Why what big...daggers you have?

The Werewolf style Worgen bring a much needed ‘roughness’ to the Alliance ranks but, perhaps more interestingly, bring another outlet for those wishing to play as the Druid class – a feat only possible for Alliance players by opting for a Night Elf. Worgen are everything you could want them to be, their Human forms (which you have the ability to transform into) look rather dapper in their tuxedos and top hats, their voices seemingly plucked out of a James Bond academy for young spies.

Far from being short changed, the Horde have also found new allies in the form of Goblins. For years Goblins have been touted as being a playable race, with arguments for the Alliance and Horde both valid, but with the release of Cataclysm all the talk can cease as the Goblins stand side by side with the Horde.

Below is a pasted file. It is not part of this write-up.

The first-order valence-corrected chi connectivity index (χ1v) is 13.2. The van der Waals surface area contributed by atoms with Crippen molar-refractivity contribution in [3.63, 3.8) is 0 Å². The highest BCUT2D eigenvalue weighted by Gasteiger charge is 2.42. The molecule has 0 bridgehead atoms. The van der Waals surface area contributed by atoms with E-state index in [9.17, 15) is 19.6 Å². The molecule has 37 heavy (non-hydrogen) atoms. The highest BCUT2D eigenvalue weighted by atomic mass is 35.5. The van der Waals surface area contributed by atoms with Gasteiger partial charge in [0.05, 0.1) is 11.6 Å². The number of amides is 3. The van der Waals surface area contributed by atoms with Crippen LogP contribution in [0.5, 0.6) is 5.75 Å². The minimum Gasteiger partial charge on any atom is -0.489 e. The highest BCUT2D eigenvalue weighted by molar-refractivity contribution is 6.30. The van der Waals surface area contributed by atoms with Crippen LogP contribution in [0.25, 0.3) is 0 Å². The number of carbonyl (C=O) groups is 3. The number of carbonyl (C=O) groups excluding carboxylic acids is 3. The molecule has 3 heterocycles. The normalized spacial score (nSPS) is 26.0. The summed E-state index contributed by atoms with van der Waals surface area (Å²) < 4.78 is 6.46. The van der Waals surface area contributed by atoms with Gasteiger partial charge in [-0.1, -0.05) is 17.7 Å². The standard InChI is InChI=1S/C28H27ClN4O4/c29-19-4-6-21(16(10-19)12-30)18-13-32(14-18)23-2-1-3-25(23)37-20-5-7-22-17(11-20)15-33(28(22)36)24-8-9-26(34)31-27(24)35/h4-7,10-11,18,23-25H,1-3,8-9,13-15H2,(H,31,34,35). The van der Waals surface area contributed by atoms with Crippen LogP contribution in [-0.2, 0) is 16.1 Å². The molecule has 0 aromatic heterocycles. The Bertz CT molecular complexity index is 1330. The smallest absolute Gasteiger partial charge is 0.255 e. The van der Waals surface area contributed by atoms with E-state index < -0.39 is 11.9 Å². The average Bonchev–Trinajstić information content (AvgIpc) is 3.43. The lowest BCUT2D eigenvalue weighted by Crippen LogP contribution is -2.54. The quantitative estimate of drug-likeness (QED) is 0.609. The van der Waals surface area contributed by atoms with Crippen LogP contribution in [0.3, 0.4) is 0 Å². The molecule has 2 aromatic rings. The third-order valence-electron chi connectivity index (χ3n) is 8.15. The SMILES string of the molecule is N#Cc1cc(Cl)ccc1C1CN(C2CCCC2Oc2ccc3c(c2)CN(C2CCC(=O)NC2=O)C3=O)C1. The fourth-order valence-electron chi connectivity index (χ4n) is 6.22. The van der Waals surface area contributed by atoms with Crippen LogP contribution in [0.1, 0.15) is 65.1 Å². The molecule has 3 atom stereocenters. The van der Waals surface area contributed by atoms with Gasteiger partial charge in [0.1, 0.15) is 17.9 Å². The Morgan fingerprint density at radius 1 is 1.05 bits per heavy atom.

As a race, Goblins have always been a fan favourite within the Warcraft universe and Blizzard have pulled out all the stops to ensure that they are done justice and indications show they are right on track. Perhaps the best thing about Goblins is the fun factor; while the other races amongst the Horde all had their place none were ever going to be that ‘fun’ race, but Goblins fill that hole; they are for the Horde what Gnomes are for the Alliance.  Appearance wise Goblins look excellent, with some of the best looking character texturing so far and animations being extremely fluid. More than anything else, it’s the fun factor with Goblins and they really don’t disappoint.


If Middle Earth had these chaps, it'd have ended totally different.